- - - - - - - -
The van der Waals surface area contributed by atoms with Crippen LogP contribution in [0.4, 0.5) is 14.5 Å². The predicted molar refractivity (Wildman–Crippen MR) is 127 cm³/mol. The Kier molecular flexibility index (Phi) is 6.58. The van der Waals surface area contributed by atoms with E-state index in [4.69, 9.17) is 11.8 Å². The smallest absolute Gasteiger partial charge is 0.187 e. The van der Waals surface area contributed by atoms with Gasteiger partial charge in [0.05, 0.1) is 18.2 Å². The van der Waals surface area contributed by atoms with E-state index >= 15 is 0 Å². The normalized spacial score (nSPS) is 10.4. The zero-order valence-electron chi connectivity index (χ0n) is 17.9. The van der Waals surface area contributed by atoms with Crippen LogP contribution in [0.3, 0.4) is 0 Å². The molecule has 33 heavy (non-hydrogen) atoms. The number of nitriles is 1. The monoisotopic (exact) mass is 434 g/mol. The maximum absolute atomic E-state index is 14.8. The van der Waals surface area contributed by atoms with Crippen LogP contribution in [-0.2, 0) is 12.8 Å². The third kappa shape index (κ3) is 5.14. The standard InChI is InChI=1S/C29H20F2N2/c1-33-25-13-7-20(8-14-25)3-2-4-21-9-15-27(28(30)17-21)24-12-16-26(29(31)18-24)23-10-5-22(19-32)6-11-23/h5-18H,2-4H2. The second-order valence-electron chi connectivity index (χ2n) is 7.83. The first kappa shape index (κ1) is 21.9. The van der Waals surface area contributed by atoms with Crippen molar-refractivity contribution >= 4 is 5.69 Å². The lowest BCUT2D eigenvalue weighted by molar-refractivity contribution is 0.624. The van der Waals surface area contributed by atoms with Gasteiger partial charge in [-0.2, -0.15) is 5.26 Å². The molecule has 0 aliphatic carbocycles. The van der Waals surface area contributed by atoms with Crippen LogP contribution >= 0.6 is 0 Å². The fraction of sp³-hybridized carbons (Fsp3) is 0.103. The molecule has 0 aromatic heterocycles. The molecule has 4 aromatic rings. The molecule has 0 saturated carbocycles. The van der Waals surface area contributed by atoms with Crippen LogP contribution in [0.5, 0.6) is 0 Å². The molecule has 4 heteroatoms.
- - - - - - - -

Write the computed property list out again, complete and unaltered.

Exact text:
The van der Waals surface area contributed by atoms with Crippen LogP contribution in [0.4, 0.5) is 14.5 Å². The predicted molar refractivity (Wildman–Crippen MR) is 127 cm³/mol. The Kier molecular flexibility index (Phi) is 6.58. The van der Waals surface area contributed by atoms with E-state index in [4.69, 9.17) is 11.8 Å². The smallest absolute Gasteiger partial charge is 0.187 e. The van der Waals surface area contributed by atoms with Gasteiger partial charge in [0.05, 0.1) is 18.2 Å². The van der Waals surface area contributed by atoms with E-state index >= 15 is 0 Å². The normalized spacial score (nSPS) is 10.4. The zero-order valence-electron chi connectivity index (χ0n) is 17.9. The van der Waals surface area contributed by atoms with Crippen LogP contribution in [0.3, 0.4) is 0 Å². The molecule has 33 heavy (non-hydrogen) atoms. The number of nitriles is 1. The monoisotopic (exact) mass is 434 g/mol. The maximum absolute atomic E-state index is 14.8. The van der Waals surface area contributed by atoms with Crippen LogP contribution in [-0.2, 0) is 12.8 Å². The third kappa shape index (κ3) is 5.14. The standard InChI is InChI=1S/C29H20F2N2/c1-33-25-13-7-20(8-14-25)3-2-4-21-9-15-27(28(30)17-21)24-12-16-26(29(31)18-24)23-10-5-22(19-32)6-11-23/h5-18H,2-4H2. The second-order valence-electron chi connectivity index (χ2n) is 7.83. The first kappa shape index (κ1) is 21.9. The van der Waals surface area contributed by atoms with Crippen molar-refractivity contribution >= 4 is 5.69 Å². The lowest BCUT2D eigenvalue weighted by molar-refractivity contribution is 0.624. The van der Waals surface area contributed by atoms with Gasteiger partial charge in [-0.2, -0.15) is 5.26 Å². The molecule has 0 aliphatic carbocycles. The van der Waals surface area contributed by atoms with Crippen LogP contribution >= 0.6 is 0 Å². The fraction of sp³-hybridized carbons (Fsp3) is 0.103. The molecule has 0 aromatic heterocycles. The molecule has 4 aromatic rings. The molecule has 0 saturated carbocycles. The van der Waals surface area contributed by atoms with Crippen LogP contribution in [0.5, 0.6) is 0 Å². The molecule has 4 heteroatoms.